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Museum, tribes receive Cultural Trust grants


The Oregon Cultural Trust Board, at its quarterly meeting in The Dalles on July 26, awarded $502,552 in competitive cultural development grants, including two awards totaling $19,000 in Central Oregon.

Funded projects in Central Oregon are The High Desert Museum, which received $14,000 to support “Head to Toe,” an upcoming exhibit of Columbia Plateau Native American clothing and accessories from the Doris Bounds collection, and The Nature of Words, which was granted $5,000 to support the expansion of and increased access to its 2012 Literary Festival.

In addition, Oregon Cultural Trust awarded $38,041 in cultural participation grants to the cultural and tribal coalitions of Central Oregon, including Crook, Deschutes and Jefferson Counties and the Confederated Tribes of Warm Springs.

Janeanne Upp, President of the High Desert Museum, was excited to hear of the museum’s grant award. “This means a lot to us,” she said of the support for the exhibit opening January 19 through May 5, 2013.

The Head to Toe exhibit, she said, “gives us an opportunity to showcase part of the Doris Swayze Bounds collection, a 7,000-item collection of Native American artifacts. Now we can share them and have conversation about them.”

The exhibit will feature clothing worn by the Native peoples of the Columbia Plateau, before and after the European explorers began changing the cultural landscape. Artifacts on display will include moccassins, headdresses/bonnets, an elk tooth dress, and a bridal veil.

The museum’s curators are working with the Tamastlikt Cultural Institute to tell a story based on Native American styles at various times in history.

Upp anticipates significant attendance at the exhibit. The High Desert Museum attracts 155,000 visitors annually and according to Upp, 80 percent come from outside Central Oregon.

“Over $1.2million is brought into the region annually from visitation to the museum,” said Upp, who has partnered with Oregon Humanities to create a lecture series on clothing as language and Native American style, which will also have an educational impact for children and adults.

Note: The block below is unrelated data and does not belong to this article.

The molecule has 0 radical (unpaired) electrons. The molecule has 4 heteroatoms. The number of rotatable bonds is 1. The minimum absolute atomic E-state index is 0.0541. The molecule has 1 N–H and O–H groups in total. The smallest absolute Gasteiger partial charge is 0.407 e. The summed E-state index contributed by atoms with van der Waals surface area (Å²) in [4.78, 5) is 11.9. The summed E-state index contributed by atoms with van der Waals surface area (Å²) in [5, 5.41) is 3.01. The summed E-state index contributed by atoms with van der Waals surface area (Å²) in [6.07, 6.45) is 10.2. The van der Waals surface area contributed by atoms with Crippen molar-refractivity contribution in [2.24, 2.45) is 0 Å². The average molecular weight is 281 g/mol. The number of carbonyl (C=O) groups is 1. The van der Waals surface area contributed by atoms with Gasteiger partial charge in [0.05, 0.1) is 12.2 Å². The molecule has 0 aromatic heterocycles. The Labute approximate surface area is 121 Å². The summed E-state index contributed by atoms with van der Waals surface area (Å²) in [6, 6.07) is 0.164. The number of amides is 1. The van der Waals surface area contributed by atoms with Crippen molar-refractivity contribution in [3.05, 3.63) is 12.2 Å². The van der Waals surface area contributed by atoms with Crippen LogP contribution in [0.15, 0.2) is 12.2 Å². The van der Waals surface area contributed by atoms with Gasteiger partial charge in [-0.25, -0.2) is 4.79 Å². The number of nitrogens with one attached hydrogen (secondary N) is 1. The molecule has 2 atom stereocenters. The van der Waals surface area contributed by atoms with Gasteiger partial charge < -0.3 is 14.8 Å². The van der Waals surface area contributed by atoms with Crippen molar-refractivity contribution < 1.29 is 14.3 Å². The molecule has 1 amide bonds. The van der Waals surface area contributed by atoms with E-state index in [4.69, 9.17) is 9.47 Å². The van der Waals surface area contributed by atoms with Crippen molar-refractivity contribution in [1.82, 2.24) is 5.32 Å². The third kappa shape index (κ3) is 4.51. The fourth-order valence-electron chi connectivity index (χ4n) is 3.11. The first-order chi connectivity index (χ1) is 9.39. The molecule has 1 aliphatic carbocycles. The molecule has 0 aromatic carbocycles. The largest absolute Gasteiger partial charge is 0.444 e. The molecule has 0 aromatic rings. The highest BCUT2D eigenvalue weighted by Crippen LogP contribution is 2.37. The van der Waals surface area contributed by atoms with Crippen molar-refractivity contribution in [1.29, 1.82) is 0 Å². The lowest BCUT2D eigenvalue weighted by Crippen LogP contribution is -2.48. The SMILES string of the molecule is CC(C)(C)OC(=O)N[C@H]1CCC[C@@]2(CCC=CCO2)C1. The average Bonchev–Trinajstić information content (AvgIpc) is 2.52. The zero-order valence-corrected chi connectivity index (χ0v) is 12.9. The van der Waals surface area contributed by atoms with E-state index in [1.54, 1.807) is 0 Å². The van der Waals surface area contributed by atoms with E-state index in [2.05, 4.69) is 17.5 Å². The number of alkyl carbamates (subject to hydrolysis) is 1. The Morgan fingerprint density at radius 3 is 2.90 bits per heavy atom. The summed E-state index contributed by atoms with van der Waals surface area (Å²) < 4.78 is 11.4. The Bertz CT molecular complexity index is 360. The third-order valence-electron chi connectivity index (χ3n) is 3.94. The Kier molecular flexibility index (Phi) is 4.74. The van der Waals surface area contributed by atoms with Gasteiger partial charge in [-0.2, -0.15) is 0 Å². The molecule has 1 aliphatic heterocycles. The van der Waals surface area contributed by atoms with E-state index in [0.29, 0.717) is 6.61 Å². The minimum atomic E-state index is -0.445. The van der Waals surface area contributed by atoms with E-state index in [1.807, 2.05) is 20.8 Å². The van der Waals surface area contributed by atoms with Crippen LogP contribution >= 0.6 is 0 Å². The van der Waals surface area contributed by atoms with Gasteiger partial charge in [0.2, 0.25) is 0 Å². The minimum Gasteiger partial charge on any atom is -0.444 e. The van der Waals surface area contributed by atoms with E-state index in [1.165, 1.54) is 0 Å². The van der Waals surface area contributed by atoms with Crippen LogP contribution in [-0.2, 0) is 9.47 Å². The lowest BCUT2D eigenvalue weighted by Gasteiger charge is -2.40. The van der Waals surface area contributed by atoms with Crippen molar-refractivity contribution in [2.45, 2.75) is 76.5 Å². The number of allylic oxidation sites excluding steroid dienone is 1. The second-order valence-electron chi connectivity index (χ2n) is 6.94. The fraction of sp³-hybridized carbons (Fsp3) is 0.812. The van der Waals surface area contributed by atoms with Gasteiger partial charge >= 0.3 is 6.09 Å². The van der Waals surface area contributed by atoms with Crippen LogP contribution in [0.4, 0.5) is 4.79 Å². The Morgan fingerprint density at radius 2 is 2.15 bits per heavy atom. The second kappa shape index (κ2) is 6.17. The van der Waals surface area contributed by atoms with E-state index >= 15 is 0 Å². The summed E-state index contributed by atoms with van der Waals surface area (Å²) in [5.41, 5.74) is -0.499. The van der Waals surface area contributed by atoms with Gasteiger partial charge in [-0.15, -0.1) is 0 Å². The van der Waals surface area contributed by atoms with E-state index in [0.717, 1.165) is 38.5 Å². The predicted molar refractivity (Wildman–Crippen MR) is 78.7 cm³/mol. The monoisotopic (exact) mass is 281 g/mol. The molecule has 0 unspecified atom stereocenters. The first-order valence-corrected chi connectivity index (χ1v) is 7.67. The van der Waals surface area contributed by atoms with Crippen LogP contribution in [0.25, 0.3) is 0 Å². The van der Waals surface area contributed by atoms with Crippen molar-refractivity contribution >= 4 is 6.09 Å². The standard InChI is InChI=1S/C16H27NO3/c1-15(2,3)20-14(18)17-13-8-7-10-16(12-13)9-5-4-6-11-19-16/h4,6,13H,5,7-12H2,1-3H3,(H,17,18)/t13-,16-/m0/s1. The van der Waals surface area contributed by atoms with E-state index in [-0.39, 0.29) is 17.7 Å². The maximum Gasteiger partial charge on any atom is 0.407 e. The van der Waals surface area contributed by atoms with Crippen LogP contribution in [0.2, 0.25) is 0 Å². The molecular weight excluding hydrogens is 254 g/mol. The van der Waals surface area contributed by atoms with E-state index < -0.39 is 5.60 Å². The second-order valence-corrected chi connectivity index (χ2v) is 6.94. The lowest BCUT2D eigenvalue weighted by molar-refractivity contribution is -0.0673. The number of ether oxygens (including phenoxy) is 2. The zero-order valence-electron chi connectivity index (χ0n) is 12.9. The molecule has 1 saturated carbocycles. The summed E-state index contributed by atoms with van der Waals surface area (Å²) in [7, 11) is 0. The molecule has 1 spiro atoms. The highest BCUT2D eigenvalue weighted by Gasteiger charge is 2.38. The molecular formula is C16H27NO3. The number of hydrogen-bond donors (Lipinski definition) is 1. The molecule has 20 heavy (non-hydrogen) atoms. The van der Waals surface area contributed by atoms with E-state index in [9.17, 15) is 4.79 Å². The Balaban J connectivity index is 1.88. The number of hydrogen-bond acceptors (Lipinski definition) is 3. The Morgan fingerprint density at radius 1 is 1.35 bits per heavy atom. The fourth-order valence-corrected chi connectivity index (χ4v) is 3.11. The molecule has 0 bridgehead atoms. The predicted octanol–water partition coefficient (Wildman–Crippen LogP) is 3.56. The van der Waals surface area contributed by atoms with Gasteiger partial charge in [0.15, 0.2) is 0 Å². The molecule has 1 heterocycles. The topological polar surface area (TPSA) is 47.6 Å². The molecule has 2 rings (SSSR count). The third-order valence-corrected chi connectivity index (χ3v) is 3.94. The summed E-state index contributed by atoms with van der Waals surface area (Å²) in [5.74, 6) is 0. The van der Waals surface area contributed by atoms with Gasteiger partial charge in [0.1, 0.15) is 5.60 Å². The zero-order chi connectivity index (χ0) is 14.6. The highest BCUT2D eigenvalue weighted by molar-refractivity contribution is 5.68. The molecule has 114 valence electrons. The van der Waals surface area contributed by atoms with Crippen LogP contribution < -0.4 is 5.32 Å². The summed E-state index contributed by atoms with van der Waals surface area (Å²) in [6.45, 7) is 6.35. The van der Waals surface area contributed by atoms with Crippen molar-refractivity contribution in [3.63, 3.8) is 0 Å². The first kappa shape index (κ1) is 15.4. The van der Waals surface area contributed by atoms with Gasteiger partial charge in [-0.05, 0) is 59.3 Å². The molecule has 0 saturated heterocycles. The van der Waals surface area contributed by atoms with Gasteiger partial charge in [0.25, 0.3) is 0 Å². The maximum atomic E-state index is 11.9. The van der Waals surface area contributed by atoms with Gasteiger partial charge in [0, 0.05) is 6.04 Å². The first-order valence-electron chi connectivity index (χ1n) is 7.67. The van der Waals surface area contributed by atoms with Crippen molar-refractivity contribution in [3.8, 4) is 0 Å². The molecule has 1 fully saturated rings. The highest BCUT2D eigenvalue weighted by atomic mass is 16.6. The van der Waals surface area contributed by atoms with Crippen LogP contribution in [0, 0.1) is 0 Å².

Of the grant award, Upp said, “We know the review process is strict and competitive and we (appreciate) the peer recognition for the work that we’re doing in Central Oregon. We always stand pretty proud when we get a grant from the Cultural Trust.”

The Oregon Cultural Trust is a private-public partnership that raises money from private donors and Cultural Trust license plate sales, and distributes 42% of private donations as grants, while building a permanent fund with the remaining 58%.

Over the last 10 years since its inception, The Trust’s unique Cultural Tax Credit has allowed the organization to raise over $25million and grant $11million to non-profits all over the state.

Grant-funded cultural programming has served over 500,000 people, with a significant impact on education, economic development and quality of life in Oregon.

According to Cultural Trust Board Chair Bob Speltz, “Over its 10-year history, The Trust has received an increasing number of relevant, competitive proposals from all corners of the state. (And) 2012 was no exception.”

Cultural Trust Executive Director Chris D’Arcy is pleased with the outcome of the 2013 granting process.

“This year’s grants represent the variety and vitality of Oregon culture,” she said. “From Wallowa County to the Oregon Coast, the Trust is funding projects that reflect who we are, what shapes our communities and what we value.”

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